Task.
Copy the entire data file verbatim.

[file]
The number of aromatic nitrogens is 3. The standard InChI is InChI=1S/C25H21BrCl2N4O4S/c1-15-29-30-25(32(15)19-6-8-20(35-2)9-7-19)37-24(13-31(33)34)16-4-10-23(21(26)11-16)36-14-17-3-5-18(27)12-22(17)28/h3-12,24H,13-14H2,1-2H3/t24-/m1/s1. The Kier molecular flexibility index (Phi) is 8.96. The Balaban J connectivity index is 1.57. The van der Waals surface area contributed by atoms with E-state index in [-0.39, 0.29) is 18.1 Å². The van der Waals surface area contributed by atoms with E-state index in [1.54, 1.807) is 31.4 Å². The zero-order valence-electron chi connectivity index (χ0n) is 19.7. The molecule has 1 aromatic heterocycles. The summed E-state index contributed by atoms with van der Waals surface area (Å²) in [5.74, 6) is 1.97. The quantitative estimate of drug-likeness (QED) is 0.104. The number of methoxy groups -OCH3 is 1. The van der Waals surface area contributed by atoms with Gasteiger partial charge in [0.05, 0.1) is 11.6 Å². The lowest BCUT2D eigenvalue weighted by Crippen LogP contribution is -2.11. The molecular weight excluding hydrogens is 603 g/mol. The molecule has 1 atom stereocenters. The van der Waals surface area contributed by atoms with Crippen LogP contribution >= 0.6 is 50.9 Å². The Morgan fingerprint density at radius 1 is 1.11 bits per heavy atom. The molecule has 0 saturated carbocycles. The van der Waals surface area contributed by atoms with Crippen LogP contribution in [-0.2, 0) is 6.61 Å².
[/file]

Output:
The number of aromatic nitrogens is 3. The standard InChI is InChI=1S/C25H21BrCl2N4O4S/c1-15-29-30-25(32(15)19-6-8-20(35-2)9-7-19)37-24(13-31(33)34)16-4-10-23(21(26)11-16)36-14-17-3-5-18(27)12-22(17)28/h3-12,24H,13-14H2,1-2H3/t24-/m1/s1. The Kier molecular flexibility index (Phi) is 8.96. The Balaban J connectivity index is 1.57. The van der Waals surface area contributed by atoms with E-state index in [-0.39, 0.29) is 18.1 Å². The van der Waals surface area contributed by atoms with E-state index in [1.54, 1.807) is 31.4 Å². The zero-order valence-electron chi connectivity index (χ0n) is 19.7. The molecule has 1 aromatic heterocycles. The summed E-state index contributed by atoms with van der Waals surface area (Å²) in [5.74, 6) is 1.97. The quantitative estimate of drug-likeness (QED) is 0.104. The number of methoxy groups -OCH3 is 1. The van der Waals surface area contributed by atoms with Gasteiger partial charge in [0.05, 0.1) is 11.6 Å². The lowest BCUT2D eigenvalue weighted by Crippen LogP contribution is -2.11. The molecular weight excluding hydrogens is 603 g/mol. The molecule has 1 atom stereocenters. The van der Waals surface area contributed by atoms with Crippen LogP contribution >= 0.6 is 50.9 Å². The Morgan fingerprint density at radius 1 is 1.11 bits per heavy atom. The molecule has 0 saturated carbocycles. The van der Waals surface area contributed by atoms with Crippen LogP contribution in [-0.2, 0) is 6.61 Å².